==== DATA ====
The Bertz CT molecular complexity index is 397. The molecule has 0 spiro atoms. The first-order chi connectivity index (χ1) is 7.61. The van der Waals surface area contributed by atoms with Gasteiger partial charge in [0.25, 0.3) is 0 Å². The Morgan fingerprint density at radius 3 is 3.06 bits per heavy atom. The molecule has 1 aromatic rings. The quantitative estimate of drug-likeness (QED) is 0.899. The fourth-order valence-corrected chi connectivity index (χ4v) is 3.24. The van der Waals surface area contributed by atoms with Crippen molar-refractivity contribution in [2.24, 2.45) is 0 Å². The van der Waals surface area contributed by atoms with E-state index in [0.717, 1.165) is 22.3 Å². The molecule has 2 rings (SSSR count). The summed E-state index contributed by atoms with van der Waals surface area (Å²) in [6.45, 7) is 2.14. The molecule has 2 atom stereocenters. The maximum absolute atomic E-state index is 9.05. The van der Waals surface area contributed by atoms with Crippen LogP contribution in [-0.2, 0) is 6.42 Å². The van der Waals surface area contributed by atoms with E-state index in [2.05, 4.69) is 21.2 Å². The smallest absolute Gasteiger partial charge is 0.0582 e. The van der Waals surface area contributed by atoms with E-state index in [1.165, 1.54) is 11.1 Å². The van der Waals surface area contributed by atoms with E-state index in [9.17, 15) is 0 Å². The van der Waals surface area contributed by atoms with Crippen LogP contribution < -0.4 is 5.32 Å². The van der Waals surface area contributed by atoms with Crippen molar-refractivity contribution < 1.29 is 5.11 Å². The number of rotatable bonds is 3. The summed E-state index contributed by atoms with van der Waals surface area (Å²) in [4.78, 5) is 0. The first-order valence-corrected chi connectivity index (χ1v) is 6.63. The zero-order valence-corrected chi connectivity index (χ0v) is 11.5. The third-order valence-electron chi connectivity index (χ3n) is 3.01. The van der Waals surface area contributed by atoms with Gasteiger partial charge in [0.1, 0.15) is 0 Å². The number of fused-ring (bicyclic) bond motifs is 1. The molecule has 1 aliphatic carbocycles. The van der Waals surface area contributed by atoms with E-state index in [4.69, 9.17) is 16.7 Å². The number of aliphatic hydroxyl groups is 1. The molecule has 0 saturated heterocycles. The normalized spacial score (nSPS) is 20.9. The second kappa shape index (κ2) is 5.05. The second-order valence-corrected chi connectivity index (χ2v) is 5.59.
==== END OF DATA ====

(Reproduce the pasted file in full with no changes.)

The Bertz CT molecular complexity index is 397. The molecule has 0 spiro atoms. The first-order chi connectivity index (χ1) is 7.61. The van der Waals surface area contributed by atoms with Gasteiger partial charge in [0.25, 0.3) is 0 Å². The Morgan fingerprint density at radius 3 is 3.06 bits per heavy atom. The molecule has 1 aromatic rings. The quantitative estimate of drug-likeness (QED) is 0.899. The fourth-order valence-corrected chi connectivity index (χ4v) is 3.24. The van der Waals surface area contributed by atoms with Crippen molar-refractivity contribution in [2.24, 2.45) is 0 Å². The van der Waals surface area contributed by atoms with E-state index in [0.717, 1.165) is 22.3 Å². The molecule has 2 rings (SSSR count). The summed E-state index contributed by atoms with van der Waals surface area (Å²) in [6.45, 7) is 2.14. The molecule has 2 atom stereocenters. The maximum absolute atomic E-state index is 9.05. The van der Waals surface area contributed by atoms with Crippen LogP contribution in [-0.2, 0) is 6.42 Å². The van der Waals surface area contributed by atoms with E-state index in [2.05, 4.69) is 21.2 Å². The smallest absolute Gasteiger partial charge is 0.0582 e. The van der Waals surface area contributed by atoms with E-state index in [1.165, 1.54) is 11.1 Å². The van der Waals surface area contributed by atoms with E-state index in [9.17, 15) is 0 Å². The van der Waals surface area contributed by atoms with Crippen LogP contribution < -0.4 is 5.32 Å². The van der Waals surface area contributed by atoms with Crippen molar-refractivity contribution < 1.29 is 5.11 Å². The number of rotatable bonds is 3. The summed E-state index contributed by atoms with van der Waals surface area (Å²) in [4.78, 5) is 0. The first-order valence-corrected chi connectivity index (χ1v) is 6.63. The zero-order valence-corrected chi connectivity index (χ0v) is 11.5. The third-order valence-electron chi connectivity index (χ3n) is 3.01. The van der Waals surface area contributed by atoms with Gasteiger partial charge in [0.1, 0.15) is 0 Å². The number of fused-ring (bicyclic) bond motifs is 1. The molecule has 1 aliphatic carbocycles. The van der Waals surface area contributed by atoms with E-state index in [4.69, 9.17) is 16.7 Å². The number of aliphatic hydroxyl groups is 1. The molecule has 0 saturated heterocycles. The normalized spacial score (nSPS) is 20.9. The second kappa shape index (κ2) is 5.05. The second-order valence-corrected chi connectivity index (χ2v) is 5.59.